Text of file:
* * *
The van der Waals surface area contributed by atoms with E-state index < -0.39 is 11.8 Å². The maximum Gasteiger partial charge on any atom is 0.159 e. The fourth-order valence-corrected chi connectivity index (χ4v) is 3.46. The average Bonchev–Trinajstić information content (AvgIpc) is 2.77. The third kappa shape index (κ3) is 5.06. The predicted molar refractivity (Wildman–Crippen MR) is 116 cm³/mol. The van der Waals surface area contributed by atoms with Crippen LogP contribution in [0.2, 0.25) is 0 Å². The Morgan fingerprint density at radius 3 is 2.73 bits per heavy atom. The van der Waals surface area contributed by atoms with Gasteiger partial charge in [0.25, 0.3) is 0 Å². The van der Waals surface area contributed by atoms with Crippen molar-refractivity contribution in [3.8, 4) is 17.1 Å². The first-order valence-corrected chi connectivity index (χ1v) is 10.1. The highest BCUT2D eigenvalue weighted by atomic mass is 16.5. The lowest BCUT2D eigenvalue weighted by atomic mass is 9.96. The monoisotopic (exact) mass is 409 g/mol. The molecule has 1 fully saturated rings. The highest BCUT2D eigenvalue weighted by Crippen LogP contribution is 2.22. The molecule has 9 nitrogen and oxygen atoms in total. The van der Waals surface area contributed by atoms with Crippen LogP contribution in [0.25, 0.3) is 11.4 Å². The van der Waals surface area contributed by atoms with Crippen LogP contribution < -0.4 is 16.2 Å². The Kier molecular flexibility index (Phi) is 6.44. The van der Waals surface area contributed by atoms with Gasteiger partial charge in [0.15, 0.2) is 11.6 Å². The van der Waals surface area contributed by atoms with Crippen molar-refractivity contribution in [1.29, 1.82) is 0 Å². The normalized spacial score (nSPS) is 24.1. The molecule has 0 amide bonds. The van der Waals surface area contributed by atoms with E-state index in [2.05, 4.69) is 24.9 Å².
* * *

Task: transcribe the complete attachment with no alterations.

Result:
The van der Waals surface area contributed by atoms with E-state index < -0.39 is 11.8 Å². The maximum Gasteiger partial charge on any atom is 0.159 e. The fourth-order valence-corrected chi connectivity index (χ4v) is 3.46. The average Bonchev–Trinajstić information content (AvgIpc) is 2.77. The third kappa shape index (κ3) is 5.06. The predicted molar refractivity (Wildman–Crippen MR) is 116 cm³/mol. The van der Waals surface area contributed by atoms with Crippen LogP contribution in [0.2, 0.25) is 0 Å². The Morgan fingerprint density at radius 3 is 2.73 bits per heavy atom. The van der Waals surface area contributed by atoms with Gasteiger partial charge in [0.25, 0.3) is 0 Å². The van der Waals surface area contributed by atoms with Crippen molar-refractivity contribution in [3.8, 4) is 17.1 Å². The first-order valence-corrected chi connectivity index (χ1v) is 10.1. The highest BCUT2D eigenvalue weighted by atomic mass is 16.5. The lowest BCUT2D eigenvalue weighted by atomic mass is 9.96. The monoisotopic (exact) mass is 409 g/mol. The molecule has 1 fully saturated rings. The highest BCUT2D eigenvalue weighted by Crippen LogP contribution is 2.22. The molecule has 9 nitrogen and oxygen atoms in total. The van der Waals surface area contributed by atoms with Crippen LogP contribution in [0.25, 0.3) is 11.4 Å². The van der Waals surface area contributed by atoms with Crippen LogP contribution < -0.4 is 16.2 Å². The Kier molecular flexibility index (Phi) is 6.44. The van der Waals surface area contributed by atoms with Gasteiger partial charge in [0.15, 0.2) is 11.6 Å². The van der Waals surface area contributed by atoms with Crippen molar-refractivity contribution in [1.29, 1.82) is 0 Å². The normalized spacial score (nSPS) is 24.1. The molecule has 0 amide bonds. The van der Waals surface area contributed by atoms with E-state index in [2.05, 4.69) is 24.9 Å².